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Atmospheric Chemistry and Physics An interactive open-access journal of the European Geosciences Union
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Volume 13, issue 13
Atmos. Chem. Phys., 13, 6391-6402, 2013
https://doi.org/10.5194/acp-13-6391-2013
© Author(s) 2013. This work is distributed under
the Creative Commons Attribution 3.0 License.
Atmos. Chem. Phys., 13, 6391-6402, 2013
https://doi.org/10.5194/acp-13-6391-2013
© Author(s) 2013. This work is distributed under
the Creative Commons Attribution 3.0 License.

Research article 05 Jul 2013

Research article | 05 Jul 2013

Impact of land convection on temperature diurnal variation in the tropical lower stratosphere inferred from COSMIC GPS radio occultations

S. M. Khaykin, J.-P. Pommereau, and A. Hauchecorne S. M. Khaykin et al.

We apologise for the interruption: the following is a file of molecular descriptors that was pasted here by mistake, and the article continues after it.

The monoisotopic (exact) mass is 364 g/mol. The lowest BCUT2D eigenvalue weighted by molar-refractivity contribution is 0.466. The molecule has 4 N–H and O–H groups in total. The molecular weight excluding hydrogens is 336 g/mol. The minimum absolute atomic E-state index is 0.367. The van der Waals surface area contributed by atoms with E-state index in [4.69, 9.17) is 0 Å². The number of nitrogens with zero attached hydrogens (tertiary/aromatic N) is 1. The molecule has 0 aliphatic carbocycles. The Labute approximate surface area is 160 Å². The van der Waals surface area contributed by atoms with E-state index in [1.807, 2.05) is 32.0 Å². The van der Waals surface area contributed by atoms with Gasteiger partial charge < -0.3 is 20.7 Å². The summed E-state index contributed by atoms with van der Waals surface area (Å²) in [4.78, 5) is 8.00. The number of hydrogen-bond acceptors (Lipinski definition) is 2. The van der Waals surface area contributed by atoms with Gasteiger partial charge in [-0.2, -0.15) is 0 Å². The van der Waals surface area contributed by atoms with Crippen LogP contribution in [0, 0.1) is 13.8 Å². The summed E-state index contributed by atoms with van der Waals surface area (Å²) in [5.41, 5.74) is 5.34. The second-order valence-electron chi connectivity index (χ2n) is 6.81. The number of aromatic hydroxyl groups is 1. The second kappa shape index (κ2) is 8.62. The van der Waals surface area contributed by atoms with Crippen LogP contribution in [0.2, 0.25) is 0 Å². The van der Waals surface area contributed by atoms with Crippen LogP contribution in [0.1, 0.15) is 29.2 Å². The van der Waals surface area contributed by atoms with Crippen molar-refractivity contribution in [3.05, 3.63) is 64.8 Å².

• LATMOS, CNRS-Université de Versailles St Quentin, UMR8190, Guyancourt, France

Abstract. Following recent studies evidencing the influence of deep convection on the chemical composition and thermal structure of the tropical lower stratosphere, we explore its impact on the temperature diurnal variation in the upper troposphere and lower stratosphere using the high-resolution COSMIC GPS radio-occultation temperature measurements spanning from 2006 through 2011. The temperature in the lowermost stratosphere over land during summer displays a marked diurnal cycle characterized by an afternoon cooling. This diurnal cycle is shown collocated with most intense land convective areas observed by the Tropical Rainfall Measurement Mission (TRMM) precipitation radar and in phase with the maximum overshooting occurrence frequency in late afternoon. Two processes potentially responsible for that are identified: (i) non-migrating tides, whose physical nature is internal gravity waves, and (ii) local cross-tropopause mass transport of adiabatically cooled air by overshooting turrets. Although both processes can contribute, only the lofting of adiabatically cooled air is well captured by models, making it difficult to characterize the contribution of non-migrating tides. The impact of deep convection on the temperature diurnal cycle is found larger in the southern tropics, suggesting more vigorous convection over clean rain forest continents than desert areas and polluted continents in the northern tropics.

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